“Where shall we go? Baghdad?”


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Last update - 01:31 04/04/2003

‘Where shall we go, to Baghdad?,’ deported Tul Karm men ask IDF

By Arnon Regular

In a side room in the mosque of Nur Shams refugee camp in Tul karm, a few bearded young men were toiling over giant pots. They were preparing lunch for the newly-arrived refugees, their neighbors from the Tul karm refugee camp, who on Wednesday were forced out of their homes by the IDF.

The locals have been tending to the needs of the newcomers since they arrived. They provide them not only with warm meals and water, but also make sure they have access to telephones, so that they can communicate with the women, children and elderly who were left behind, in the camp in the east of Tul karm.

As the first men started arriving, Fatah operatives in Nur Shams started making sleeping arrangements for the approaching night. Of the 2,000 men who were forced out of their homes, some were taken in to homes of Nur Shams residents, some got mattresses and blankets and slept at the local mosque, and others moved on to the villages east of town. Others spent the night in the orchards surrounding the camp.

On Wednesday, IDF soldiers and border police gathered all men aged 15-40 at the Tul karm camp and then transferred them to the Nur Shams camp, four kilometers to the east. The IDF explained that this was part of an operation designed to capture wanted terrorists in the camp. Yesterday afternoon groups of men were still making their way by foot to Nur Shams. These were men who did not comply with the IDF’s original order to gather and stayed at home They were found in door-to-door searches.

But most of the men were relocated from the Tul karm camp on Wednesday. A little after 3 A.M., the residents of the camp awoke to the sound of gunfire, stun grenades and helicopters. According to residents’ reports, a large IDF force stormed the camp from all directions.

Soldiers and policemen blocked all roads leading to and from the camp with barbed wire, and jeeps and tanks started moving inside. Jeeps driving through the camp announced on loudspeakers that all men and boys aged 15-40 must take their IDs and report to a compound in the center of the camp, where the two schools that UNRWA runs are located.

Within minutes a long line of men formed on the way to the schools. When they got their, they were frisked. Their mobile phones were taken, and were only returned once the soldiers finished making logs of all the telephone numbers stored in memory - probably in order to check if anyone has any ties with wanted terrorists.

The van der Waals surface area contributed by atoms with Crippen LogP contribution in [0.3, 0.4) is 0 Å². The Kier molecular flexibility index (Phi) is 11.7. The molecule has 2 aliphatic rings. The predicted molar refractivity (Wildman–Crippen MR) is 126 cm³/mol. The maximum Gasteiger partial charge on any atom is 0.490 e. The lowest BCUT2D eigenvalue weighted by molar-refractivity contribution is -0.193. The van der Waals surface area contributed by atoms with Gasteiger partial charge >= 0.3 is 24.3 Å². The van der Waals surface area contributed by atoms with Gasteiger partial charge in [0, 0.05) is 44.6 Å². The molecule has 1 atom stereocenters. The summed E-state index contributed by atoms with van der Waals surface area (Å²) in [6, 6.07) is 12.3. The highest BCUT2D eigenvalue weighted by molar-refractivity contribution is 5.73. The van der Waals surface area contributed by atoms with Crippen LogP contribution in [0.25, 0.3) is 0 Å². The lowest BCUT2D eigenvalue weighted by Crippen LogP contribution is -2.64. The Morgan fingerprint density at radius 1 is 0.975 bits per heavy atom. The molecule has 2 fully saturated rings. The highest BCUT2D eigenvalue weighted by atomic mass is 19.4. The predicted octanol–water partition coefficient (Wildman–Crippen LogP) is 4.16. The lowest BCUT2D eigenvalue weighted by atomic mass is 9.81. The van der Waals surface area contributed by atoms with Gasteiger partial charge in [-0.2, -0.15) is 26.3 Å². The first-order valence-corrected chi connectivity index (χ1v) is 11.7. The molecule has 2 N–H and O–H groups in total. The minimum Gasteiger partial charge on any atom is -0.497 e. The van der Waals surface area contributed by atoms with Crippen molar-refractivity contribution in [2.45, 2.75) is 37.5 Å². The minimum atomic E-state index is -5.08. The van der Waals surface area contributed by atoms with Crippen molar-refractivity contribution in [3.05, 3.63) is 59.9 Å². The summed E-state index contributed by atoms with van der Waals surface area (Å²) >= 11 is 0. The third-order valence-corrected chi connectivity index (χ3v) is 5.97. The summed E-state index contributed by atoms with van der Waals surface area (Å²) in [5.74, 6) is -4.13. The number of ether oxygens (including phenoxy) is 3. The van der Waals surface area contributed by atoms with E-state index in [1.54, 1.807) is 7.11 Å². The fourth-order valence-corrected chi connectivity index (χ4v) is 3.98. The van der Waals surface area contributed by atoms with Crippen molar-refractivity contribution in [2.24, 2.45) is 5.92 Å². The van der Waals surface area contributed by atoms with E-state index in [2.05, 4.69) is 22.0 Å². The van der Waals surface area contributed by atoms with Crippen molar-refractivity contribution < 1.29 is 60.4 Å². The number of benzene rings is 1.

Khaled Abu Said, a 30-year-old resident, said that after the IDs were checked and no one from the wanted list was found, “they just sat us there for a few hours. Sometime in the middle they brought some food, but there wasn’t enough for everyone. All this time the courtyard was quiet, and the soldiers acted very naturally, with no violence and no shouting.”

The soldiers divided arrivals into two groups, separating those aged 15-20 from those aged 20-40. The younger group was led into classrooms, forced to tear pictures of shahid (martyrs) off the walls and step on them.

At around 9 AM, a few hours after the operation began, a Druze officer reportedly told a few hundred men on site: “You are leaving the camp. Don’t come back until it is all over.” Abd a-Latif a-Sudani, 30, recalls: “We asked him - `Where are we to go? To Baghdad?’ And he said: `You’d be better off there.’”

Abu Said said that at first the men did not realize what he meant, but shortly afterward a truck arrived and the soldiers started herding groups of men onto it. Accompanied by a border police jeep, the truck drove to Nur Shams, dropped the passengers, and went back to take another group.

Several hours after the courtyard was emptied, the soldiers sent more men to Nur Shams by foot. No exact numbers are available, but most of the men living in the camp, which is home to around 18,000 people, have left over the last two days and have not yet returned.

In the outskirts of the camp groups of young men congregated yesterday, trying to figure out what was going on inside. When the IDF started canvassing from door-to-door, soldiers only found women, children and old men. They were looking for Islamic Jihad operative Nimer Khalil; apparently, he has not yet been caught.

The residents of the camp were made to pay the price; most - if not all - of the men who were relocated, are not connected in any way to terrorism. Most of them are jobless, and survive on donations and UNRWA support.

Abu Said recounts what he felt when he got on the truck: “All at once all the memories and stories my father and grandfather told me as a child about the Naqba (catastrophe - the name Palestinians give to the 1948 founding of Israel and the dispersal of their refugees).

We were all afraid they now we were being deported, and it was even scarier thinking of the three-year-old girl and the wife you are leaving behind. But what choice did we have but to get on the truck?”